In this section, I'll describe how to perform these three stages of the build according to the instructions in the release notes. In later sections I'll describe alternate methods of generating the Makefiles. Compiling and installing the software is pretty much the same no matter how you generate the Makefiles, so even if you use an alternate method of generating them, you can still use the compilation and installation instructions in this section.

Note that since the standard build process for Motif uses X11R5-based configuration files, you may have difficulties using the instructions in this section for any system not supported by R5. For example, it's difficult to configure Motif under Solaris 2.x. In such cases, you'll probably need to use the instructions later on that describe how to use R6.1-based configuration files.

Generating the Makefiles

The instructions in the release notes assume that you'll use the Motif header files and libraries from within the Motif source tree, i.e., that UseInstalledMotif is undefined. On the other hand, they describe how to generate Makefiles for using X11 files either in the X11 source tree or installed. In each case, because the configuration files are R5-based, the source tree or installed files are also assumed to be from the X11R5 distribution.

To generate the initial top-level Makefile for a build that will use X11 header files and libraries located in the X11 source tree, the release notes specify the following command, where XTop is the pathname to the top of your X11 source tree:

   % make Makefile "BOOTSTRAPCFLAGS=-IXTop/X11"
XTop should be an absolute pathname, not relative. If that command doesn't work, you might have better luck with this one:
   % make -f Makefile.ini Makefile "BOOTSTRAPCFLAGS=-IXTop/X11"
After generating the initial Makefile, generate the Makefiles for the rest of the distribution:
   % make Makefiles
Then you can proceed to "Compiling the Software" below.

If you want to use X11 header files and libraries that are installed publicly, the commands are slightly different. To build the initial top-level Makefile, the release notes specify a command similar to the one below, where /usr/include/X11 is the path to your installed X11 header files (if the files are installed in a different directory on your system, make the appropriate substitution):

   % make Makefile "BOOTSTRAPCFLAGS=-I/usr/include/X11" \
   IMAKE_DEFINES=-DUseInstalled
If that command doesn't work, you might have better luck with this one:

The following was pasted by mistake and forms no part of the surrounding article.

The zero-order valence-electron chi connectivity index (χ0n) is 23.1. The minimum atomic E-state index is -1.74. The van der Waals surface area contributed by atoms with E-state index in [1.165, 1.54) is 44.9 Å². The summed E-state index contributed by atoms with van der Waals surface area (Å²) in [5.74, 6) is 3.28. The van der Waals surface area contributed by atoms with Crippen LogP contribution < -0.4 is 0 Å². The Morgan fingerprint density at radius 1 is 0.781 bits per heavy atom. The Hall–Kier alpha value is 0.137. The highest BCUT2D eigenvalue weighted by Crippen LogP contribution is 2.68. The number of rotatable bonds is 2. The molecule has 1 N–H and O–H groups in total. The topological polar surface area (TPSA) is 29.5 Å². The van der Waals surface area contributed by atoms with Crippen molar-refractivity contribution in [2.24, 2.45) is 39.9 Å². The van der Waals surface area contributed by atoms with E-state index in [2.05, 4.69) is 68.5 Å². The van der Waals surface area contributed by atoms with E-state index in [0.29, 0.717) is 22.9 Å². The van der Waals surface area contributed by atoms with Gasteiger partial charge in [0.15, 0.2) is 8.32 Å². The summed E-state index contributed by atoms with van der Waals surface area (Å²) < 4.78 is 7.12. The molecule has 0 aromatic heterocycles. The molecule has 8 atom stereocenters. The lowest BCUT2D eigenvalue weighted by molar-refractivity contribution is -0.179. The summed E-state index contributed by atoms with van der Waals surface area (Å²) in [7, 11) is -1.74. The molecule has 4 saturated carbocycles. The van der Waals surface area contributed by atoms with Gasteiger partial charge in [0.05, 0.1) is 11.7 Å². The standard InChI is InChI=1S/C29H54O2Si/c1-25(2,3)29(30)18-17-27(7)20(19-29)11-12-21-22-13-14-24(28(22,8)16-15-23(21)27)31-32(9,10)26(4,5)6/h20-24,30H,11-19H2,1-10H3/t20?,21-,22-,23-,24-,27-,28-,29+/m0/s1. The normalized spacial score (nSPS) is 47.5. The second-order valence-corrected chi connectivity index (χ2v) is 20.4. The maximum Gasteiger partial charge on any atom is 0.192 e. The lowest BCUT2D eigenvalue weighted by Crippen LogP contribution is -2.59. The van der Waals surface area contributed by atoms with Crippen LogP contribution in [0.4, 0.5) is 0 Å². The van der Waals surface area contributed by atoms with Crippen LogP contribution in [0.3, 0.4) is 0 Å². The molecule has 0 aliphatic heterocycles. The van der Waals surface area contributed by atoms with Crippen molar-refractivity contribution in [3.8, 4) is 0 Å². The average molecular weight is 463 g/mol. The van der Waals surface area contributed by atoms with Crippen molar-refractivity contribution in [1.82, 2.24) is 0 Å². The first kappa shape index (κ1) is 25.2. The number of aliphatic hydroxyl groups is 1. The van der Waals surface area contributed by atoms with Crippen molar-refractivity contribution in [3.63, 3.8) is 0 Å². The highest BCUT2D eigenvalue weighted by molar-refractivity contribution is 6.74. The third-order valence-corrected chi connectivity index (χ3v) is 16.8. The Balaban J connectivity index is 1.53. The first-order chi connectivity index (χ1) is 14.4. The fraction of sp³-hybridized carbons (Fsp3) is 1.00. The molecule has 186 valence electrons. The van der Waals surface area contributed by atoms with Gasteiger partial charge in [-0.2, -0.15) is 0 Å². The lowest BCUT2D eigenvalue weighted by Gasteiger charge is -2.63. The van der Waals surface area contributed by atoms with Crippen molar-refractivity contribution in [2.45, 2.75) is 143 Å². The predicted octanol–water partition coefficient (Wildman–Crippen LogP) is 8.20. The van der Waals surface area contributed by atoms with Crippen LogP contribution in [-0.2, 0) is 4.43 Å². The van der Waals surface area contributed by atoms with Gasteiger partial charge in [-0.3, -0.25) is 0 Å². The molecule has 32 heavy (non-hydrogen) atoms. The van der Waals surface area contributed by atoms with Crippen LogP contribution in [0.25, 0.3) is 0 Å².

% make -f Makefile.ini Makefile "BOOTSTRAPCFLAGS=-I/usr/include/X11" \
   IMAKE_DEFINES=-DUseInstalled
On some systems you may need to include other information in the value of BOOTSTRAPCFLAGS, depending on how you normally build imake.

After generating the initial Makefile, generate the Makefiles for the rest of the distribution:

   % make Makefiles
Then you can proceed to "Compiling the Software" below.

For using installed X11 files, the release notes specify that after you generate the initial Makefile, you should perform the procedure shown below. However, the procedure is unnecessary; it consists of a sequence of commands that involves becoming root, installing the Motif configuration files, then generating the remaining Makefiles in the Motif distribution:

   % cd config
   % ./imake -DUseInstalled -I.
   % su
   # make install
   # exit
   % cd ..
   % make Makefiles
This procedure is unnecessary because a simple make Makefiles suffices. The procedure is perhaps even undesirable as well, since installing the Motif configuration files wipes out your X11R5 configuration files (see "Installing the Software" below).

I believe the procedure has probably been unnecessary since Motif 1.2.1. Prior to that release, IMAKE_CMD (the command used to build a Makefile) was defined to look for installed configuration files if UseInstalled was defined. That required that if you defined UseInstalled when you built the top-level Makefile, you had to install the configuration files before using that Makefile to run make Makefiles. However, beginning with release 1.2.1, IMAKE_CMD was redefined to look for installed configuration files only if both UseInstalled and UseInstalledMotif were defined. In that case, when you build the top-level Makefile with UseInstalled defined (but not UseInstalledMotif), make Makefiles still looks for configuration files in the Motif source tree and it's not necessary to install them. I suspect the release notes were simply never updated after 1.2 to take account of this change in behavior.

Compiling the Software

Once the Makefiles are generated, compiling the Motif software amounts to running the following commands in the Motif source root directory: